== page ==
In Competition No. 2947 you were asked to submit a poem in praise of old age.
Old age gets a bad rap. Only the other week, in these pages, Stewart Dakers questioned our obsession with chasing longevity given the decrepitude and indignities of that final furlong. Here was your chance to put the case for the defence.
The competition certainly struck a chord, if the size of the postbag — from veterans and newbies alike — is anything to go by. It was a lively and cheering entry, infused with the spirit of the purple-wearing heroine of Jenny Joseph’s poem ‘Warning’ (‘When I am an old woman I shall wear purple…’) and a far cry from Larkin’s ‘Old Fools’. There’s no bonus fiver on offer this week, so those printed must be content with £25 apiece.
Those mornings festering in your pit;
Those idle afternoons;
Those dentures with a perfect fit;
Those hours in Wetherspoons…
A whole utopic universe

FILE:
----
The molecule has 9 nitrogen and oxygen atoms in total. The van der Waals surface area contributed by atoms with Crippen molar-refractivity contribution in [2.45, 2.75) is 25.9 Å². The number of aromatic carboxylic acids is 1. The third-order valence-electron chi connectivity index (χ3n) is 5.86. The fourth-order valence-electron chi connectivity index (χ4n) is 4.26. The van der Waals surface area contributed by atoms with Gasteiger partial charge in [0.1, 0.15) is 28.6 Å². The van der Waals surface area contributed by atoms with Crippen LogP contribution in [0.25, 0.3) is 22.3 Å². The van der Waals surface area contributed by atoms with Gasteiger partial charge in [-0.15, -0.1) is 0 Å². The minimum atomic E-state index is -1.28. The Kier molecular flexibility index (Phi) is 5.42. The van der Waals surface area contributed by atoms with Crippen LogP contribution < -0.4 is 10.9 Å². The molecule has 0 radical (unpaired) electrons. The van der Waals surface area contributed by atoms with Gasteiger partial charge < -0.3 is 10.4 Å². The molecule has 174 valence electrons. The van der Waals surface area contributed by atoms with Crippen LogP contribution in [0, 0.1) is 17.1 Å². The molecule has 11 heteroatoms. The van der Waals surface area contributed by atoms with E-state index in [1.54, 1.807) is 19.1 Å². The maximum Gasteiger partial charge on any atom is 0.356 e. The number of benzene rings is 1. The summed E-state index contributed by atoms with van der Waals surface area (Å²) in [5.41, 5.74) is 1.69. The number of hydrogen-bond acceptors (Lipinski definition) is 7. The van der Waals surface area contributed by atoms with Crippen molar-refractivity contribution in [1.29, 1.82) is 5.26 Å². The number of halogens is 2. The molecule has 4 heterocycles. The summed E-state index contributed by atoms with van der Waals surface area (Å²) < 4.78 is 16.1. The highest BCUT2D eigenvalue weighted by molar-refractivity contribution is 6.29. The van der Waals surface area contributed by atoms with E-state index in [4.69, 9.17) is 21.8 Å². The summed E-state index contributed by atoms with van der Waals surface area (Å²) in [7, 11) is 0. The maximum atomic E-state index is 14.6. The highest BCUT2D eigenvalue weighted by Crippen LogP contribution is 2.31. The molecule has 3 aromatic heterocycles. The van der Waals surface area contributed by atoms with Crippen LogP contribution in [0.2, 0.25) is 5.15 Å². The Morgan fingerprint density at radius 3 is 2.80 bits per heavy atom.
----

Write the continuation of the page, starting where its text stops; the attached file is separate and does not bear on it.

Unfolds when you are old,
And you may mutter, groan and curse,
But really you’ve struck gold.
To profit from it just behave
As helpless or insane
(For instance, gibber, drool and wave
Your walking stick or cane.)
Senescence is a happy fate;
You never have to rough it.
Like Daleks till you snuff it.
Do not go gentle into that good night.
At least beat up a few before you go.
A Shaolin monk can be a fearsome sight.
White hairs and ageing joints don’t stop the flow.
Years of Kung Fu have helped him do it right,
A little violence gives a youthful glow.
Marquess of Queensberry rules or dirty fight?
Who cares? Who dares will win. Is that not so?
Forget all tolerance, do not take shite.
Kick out against the pricks, put on a show.